Says it is a layman’s view to expert groups working on a roadmap
If surgeon Dr Lotay Tshering, the prime minister, had successfully controlled the tumour created by the new coronavirus so far, the attention now is on handling the impact COVID-19 left on the economy.
Allaying fears that the economy is in a downward spiral and that the government is concerned only with the health, Dr Lotay Tshering said that he was well aware of the economic situation and that strategies were being worked on to revive the economy.
Calling it a layman’s view, Lyonchoen said that while expert groups, including a volunteer group, work on an economic way forward, he has asked his economic doctors to work with precision in chalking out a unique strategy and feel the pulse of the nation, after the COVID-19 cloud clears.
The government will spend and inject money to revive the economy. “There is no doubt. The government will absolutely spend. The experts are working on how and where to spend,” said Lyonchhen.
Saying he is not aware of what his economic plan is called, Lyonchhen said that the spending should generate returns. The advice to the committees was to design an economic package where the government will invest, but people work for the money and make some impact.
“If they have to bring down a mountain, beat iron or break stones, they will have to do. We will invest,” said Lyonchhen.
While details of the fiscal or financial measures will be shared soon, Lyonchhen said that he had cautioned on rash spending. “The COVID-19 cloud is getting denser, when it clears, the country should have benefited from government spending.”
The benefits are not as complicated as finding a name for the strategy. The Lyonchhen is looking into activities that would create jobs or engage people affected by the current problem, activities that would create more economic opportunities.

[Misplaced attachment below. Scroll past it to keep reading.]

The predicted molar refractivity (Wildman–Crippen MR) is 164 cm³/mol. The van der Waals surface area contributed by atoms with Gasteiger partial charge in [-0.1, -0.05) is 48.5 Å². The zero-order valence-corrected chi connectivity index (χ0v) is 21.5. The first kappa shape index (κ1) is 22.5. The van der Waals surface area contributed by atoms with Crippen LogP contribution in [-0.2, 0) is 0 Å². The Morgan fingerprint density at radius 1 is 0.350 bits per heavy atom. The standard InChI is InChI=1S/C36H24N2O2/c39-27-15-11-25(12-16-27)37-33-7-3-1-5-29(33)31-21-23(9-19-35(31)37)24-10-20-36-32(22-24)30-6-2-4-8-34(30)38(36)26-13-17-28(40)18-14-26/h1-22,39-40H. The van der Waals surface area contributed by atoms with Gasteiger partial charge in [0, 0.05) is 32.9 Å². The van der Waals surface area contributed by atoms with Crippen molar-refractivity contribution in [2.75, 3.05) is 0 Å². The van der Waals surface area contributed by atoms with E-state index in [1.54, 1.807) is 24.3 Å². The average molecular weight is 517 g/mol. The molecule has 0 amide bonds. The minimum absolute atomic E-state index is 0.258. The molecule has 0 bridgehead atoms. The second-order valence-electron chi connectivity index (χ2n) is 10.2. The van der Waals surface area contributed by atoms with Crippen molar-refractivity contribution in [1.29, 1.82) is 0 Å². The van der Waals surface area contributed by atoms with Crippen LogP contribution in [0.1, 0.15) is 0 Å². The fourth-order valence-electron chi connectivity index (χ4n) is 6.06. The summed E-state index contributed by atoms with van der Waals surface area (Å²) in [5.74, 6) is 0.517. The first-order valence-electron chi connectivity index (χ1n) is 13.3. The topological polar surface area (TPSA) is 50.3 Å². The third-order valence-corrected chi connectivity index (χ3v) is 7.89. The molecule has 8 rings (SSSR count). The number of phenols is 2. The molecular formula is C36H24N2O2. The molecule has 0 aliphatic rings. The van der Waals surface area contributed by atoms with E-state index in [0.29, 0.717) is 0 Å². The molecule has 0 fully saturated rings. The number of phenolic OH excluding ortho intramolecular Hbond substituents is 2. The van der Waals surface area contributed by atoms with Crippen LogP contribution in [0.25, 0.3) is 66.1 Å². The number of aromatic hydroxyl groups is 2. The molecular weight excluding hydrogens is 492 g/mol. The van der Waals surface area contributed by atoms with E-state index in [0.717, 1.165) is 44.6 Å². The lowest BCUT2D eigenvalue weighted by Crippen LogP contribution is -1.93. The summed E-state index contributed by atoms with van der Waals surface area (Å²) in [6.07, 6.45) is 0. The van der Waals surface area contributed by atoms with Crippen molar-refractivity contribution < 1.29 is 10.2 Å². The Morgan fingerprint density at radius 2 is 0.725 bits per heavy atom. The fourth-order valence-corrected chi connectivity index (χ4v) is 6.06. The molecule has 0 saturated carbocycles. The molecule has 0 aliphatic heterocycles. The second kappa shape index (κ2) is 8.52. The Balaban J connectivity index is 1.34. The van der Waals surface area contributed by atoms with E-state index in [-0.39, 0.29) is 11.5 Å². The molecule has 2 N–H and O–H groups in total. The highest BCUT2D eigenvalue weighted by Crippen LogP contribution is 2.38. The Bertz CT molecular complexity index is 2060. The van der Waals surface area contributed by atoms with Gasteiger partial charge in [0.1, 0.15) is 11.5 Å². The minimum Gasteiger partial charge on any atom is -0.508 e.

Citing the example of the Avain flu, Lyonchhen said that Bhutan became egg sufficient when the import of egg was banned. “We are importing vegetables, people should go back to the villages and work. We will teach them to work, give money. When the cloud clears we could be vegetable self-sufficient, our fallow land could be reduced to 10 percent,” he said. “But if they don’t work and demand hand outs, they should keep tightening their belts.”
One of the hardest hit, after the service sector is the construction sector from restrictions imposed on the movement of people.
Lyonchhen said that the government is ready to inject Nu 5 billion in the construction sector if infusing money could solve the problem. “The problem today is with workers. Will the stimulus package help?” “If Bhutanese are wiling to carry cement and sand, we will be happy to pay them higher,” he said.
The idea is to replace expatriate workers in the long run. “If Bhutanese are willing to work in the sector, can feed their family and send children to better schools, we will spend.”
Those in the private sector say the slowdown is an old problem that started before the new coronavirus. The big concern is the lack of work and the loan repayment. Some have downsized while others are tightening their belts to get through the “crisis”.
“It is terrible,” said a trader when asked about business. “The coronavirus added to the problem and we are sinking,” he said. “There is no money circulating in the economy and the private sector is affected the worst.”
Those in the private sector feel that bureaucrats are cushioned from all economic shocks because they can rely on the government coffer.